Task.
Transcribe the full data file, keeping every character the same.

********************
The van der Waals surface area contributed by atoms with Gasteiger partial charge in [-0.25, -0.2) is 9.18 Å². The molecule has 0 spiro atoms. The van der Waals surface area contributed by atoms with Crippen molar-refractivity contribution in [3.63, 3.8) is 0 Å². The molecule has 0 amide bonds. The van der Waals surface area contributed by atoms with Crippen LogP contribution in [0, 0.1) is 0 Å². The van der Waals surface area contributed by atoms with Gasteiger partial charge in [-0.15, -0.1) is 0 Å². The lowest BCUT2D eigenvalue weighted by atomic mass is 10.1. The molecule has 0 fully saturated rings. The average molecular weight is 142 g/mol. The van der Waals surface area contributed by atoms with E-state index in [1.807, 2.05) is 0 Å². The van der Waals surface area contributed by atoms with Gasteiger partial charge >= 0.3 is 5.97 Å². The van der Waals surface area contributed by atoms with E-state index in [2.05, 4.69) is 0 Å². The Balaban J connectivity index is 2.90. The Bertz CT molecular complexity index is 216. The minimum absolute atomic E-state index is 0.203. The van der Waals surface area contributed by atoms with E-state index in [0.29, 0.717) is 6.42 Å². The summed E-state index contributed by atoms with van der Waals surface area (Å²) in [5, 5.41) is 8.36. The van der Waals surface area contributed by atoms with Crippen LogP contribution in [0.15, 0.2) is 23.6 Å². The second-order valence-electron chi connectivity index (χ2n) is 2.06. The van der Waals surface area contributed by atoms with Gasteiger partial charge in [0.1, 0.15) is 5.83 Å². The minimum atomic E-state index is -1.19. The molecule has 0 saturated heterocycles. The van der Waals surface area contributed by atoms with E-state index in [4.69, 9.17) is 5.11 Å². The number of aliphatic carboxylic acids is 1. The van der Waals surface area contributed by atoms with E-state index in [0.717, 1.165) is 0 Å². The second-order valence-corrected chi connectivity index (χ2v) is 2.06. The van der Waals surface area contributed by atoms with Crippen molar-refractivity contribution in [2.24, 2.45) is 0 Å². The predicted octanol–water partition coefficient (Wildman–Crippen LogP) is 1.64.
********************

The van der Waals surface area contributed by atoms with Gasteiger partial charge in [-0.25, -0.2) is 9.18 Å². The molecule has 0 spiro atoms. The van der Waals surface area contributed by atoms with Crippen molar-refractivity contribution in [3.63, 3.8) is 0 Å². The molecule has 0 amide bonds. The van der Waals surface area contributed by atoms with Crippen LogP contribution in [0, 0.1) is 0 Å². The van der Waals surface area contributed by atoms with Gasteiger partial charge in [-0.15, -0.1) is 0 Å². The lowest BCUT2D eigenvalue weighted by atomic mass is 10.1. The molecule has 0 fully saturated rings. The average molecular weight is 142 g/mol. The van der Waals surface area contributed by atoms with E-state index in [1.807, 2.05) is 0 Å². The van der Waals surface area contributed by atoms with Gasteiger partial charge >= 0.3 is 5.97 Å². The van der Waals surface area contributed by atoms with E-state index in [2.05, 4.69) is 0 Å². The Balaban J connectivity index is 2.90. The Bertz CT molecular complexity index is 216. The minimum absolute atomic E-state index is 0.203. The van der Waals surface area contributed by atoms with E-state index in [0.29, 0.717) is 6.42 Å². The summed E-state index contributed by atoms with van der Waals surface area (Å²) in [5, 5.41) is 8.36. The van der Waals surface area contributed by atoms with Crippen LogP contribution in [0.15, 0.2) is 23.6 Å². The second-order valence-electron chi connectivity index (χ2n) is 2.06. The van der Waals surface area contributed by atoms with Gasteiger partial charge in [0.1, 0.15) is 5.83 Å². The minimum atomic E-state index is -1.19. The molecule has 0 saturated heterocycles. The van der Waals surface area contributed by atoms with E-state index in [4.69, 9.17) is 5.11 Å². The number of aliphatic carboxylic acids is 1. The van der Waals surface area contributed by atoms with E-state index in [0.717, 1.165) is 0 Å². The second-order valence-corrected chi connectivity index (χ2v) is 2.06. The van der Waals surface area contributed by atoms with Crippen molar-refractivity contribution in [2.24, 2.45) is 0 Å². The predicted octanol–water partition coefficient (Wildman–Crippen LogP) is 1.64.